Now that I'm back in the US, people talk to me in a normal voice. When Eastern Europeans were unable to communicate with me they frequently resorted to screaming, thinking that it helps with my comprehension. Example:
Someone would say to me, "xxxx yyyy zzzz."
"I'm sorry I don't understand."
"XXXX YYYY ZZZZ!!!!!!!!!"
"Oh, OK, thanks for yelling. Now I understand completely."
Within days of returning to America, I flew to Seattle for a shocking transition. Today I'm working for the richest homo sapien in the universe. OK, so there's about 3,143 levels of management between Bill Gates and I, but ultimately he is my boss.
I'm working on a business intelligence project. No, that's not an oxymoron. These Microsoft folks do know a little bit about business. Bill is, after all, a BILL-ionaire.
"If you can count your money, you don't have a billion dollars." - John Paul Getty
So what am I really doing at Microsoft? I'm working to tie Microsoft's corporate goals with the appropriate metrics in the Operations department, thereby creating a virtual dashboard that the executives can use to gauge the health of the business.
(If you understood what the hell I just wrote, then you're doing better than me.)
Living near Seattle is a bit weird after many months in Eastern Europe. I'm not sure what's more strange for me:
(a) Walking around with a Tablet PC that reads my terrible handwriting perfectly and allows me to wirelessly surf the Internet whenever I am within sight of the Microsoft campus.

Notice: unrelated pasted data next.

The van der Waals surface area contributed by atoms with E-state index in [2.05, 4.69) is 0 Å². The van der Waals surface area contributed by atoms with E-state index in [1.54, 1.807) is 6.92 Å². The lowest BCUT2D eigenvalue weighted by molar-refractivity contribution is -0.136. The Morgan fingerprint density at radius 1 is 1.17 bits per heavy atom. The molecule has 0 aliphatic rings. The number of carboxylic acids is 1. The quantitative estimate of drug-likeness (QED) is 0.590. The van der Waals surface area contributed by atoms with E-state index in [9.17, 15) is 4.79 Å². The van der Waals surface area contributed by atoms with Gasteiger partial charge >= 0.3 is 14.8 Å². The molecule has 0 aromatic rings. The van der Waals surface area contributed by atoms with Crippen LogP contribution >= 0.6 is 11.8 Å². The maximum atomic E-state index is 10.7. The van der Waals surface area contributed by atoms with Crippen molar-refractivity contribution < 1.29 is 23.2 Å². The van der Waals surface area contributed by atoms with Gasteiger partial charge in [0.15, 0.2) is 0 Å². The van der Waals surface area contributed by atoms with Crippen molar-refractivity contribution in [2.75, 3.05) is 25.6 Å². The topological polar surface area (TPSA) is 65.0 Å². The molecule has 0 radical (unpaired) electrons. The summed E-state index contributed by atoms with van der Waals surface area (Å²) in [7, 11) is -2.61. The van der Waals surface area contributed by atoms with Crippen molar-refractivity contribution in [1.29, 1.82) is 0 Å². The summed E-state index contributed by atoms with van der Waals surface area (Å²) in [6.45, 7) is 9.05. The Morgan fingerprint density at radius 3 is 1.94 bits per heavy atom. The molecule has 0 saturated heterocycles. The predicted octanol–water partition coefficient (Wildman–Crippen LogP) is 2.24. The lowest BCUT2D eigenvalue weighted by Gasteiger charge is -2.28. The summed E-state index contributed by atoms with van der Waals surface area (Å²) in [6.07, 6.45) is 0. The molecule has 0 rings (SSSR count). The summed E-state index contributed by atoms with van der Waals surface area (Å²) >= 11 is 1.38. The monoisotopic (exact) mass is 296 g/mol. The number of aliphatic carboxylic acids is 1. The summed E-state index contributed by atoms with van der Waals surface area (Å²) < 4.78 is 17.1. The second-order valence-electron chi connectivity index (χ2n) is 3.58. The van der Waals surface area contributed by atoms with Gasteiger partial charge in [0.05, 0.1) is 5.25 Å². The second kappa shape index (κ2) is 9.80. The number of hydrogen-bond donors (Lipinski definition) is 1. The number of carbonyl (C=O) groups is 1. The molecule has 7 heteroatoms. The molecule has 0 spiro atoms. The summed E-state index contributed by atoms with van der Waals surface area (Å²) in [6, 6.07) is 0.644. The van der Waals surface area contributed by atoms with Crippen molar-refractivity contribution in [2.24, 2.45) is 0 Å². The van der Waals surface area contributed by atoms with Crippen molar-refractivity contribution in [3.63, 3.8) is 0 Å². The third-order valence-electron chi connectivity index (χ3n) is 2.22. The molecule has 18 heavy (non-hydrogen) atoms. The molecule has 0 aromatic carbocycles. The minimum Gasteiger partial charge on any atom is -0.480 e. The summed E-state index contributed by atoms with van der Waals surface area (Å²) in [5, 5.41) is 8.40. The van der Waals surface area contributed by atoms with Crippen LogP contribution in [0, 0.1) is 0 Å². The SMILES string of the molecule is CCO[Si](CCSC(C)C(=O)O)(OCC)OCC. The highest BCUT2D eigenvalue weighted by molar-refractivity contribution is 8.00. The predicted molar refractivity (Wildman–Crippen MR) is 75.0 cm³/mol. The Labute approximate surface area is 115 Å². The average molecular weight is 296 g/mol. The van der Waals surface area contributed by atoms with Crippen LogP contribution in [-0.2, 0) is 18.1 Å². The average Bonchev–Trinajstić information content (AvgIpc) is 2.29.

(b) Readjusting to the concept of being literate again.
For nearly 5 months I had no clue what most people were saying or what was written anywhere. I was an alien. Suddenly, I can no longer play dumb when the bus driver asks me why I haven't paid the correct fare.
Within moments of returning to the United States my friends were already wondering when I will go on my next adventure. I'm not sure how to interpret this. Does this mean they're eager to see me leave again?
Perhaps. But they also know me well. I agree with Hellen Keller, who said, "Life is either a daring adventure or nothing."
So I'm not retiring my passport or my backpack. My next adventure may be:
Fixing up a house in Kotor, Montenegro
Gosh, that last one sounds terribly domestic. What the hell is wrong with me? Next thing you know I'll get a wife, have 4 kids, and land a steady job.
Yeah I know that's unlikely, but it might be cool being the US Ambassador to Montenegro....
But the main reason I'm feeling great is that so many Turkish men are really good looking.
No, I haven't become gay.
It's just that throughout my Eastern European voyage people have thought that I am Turkish.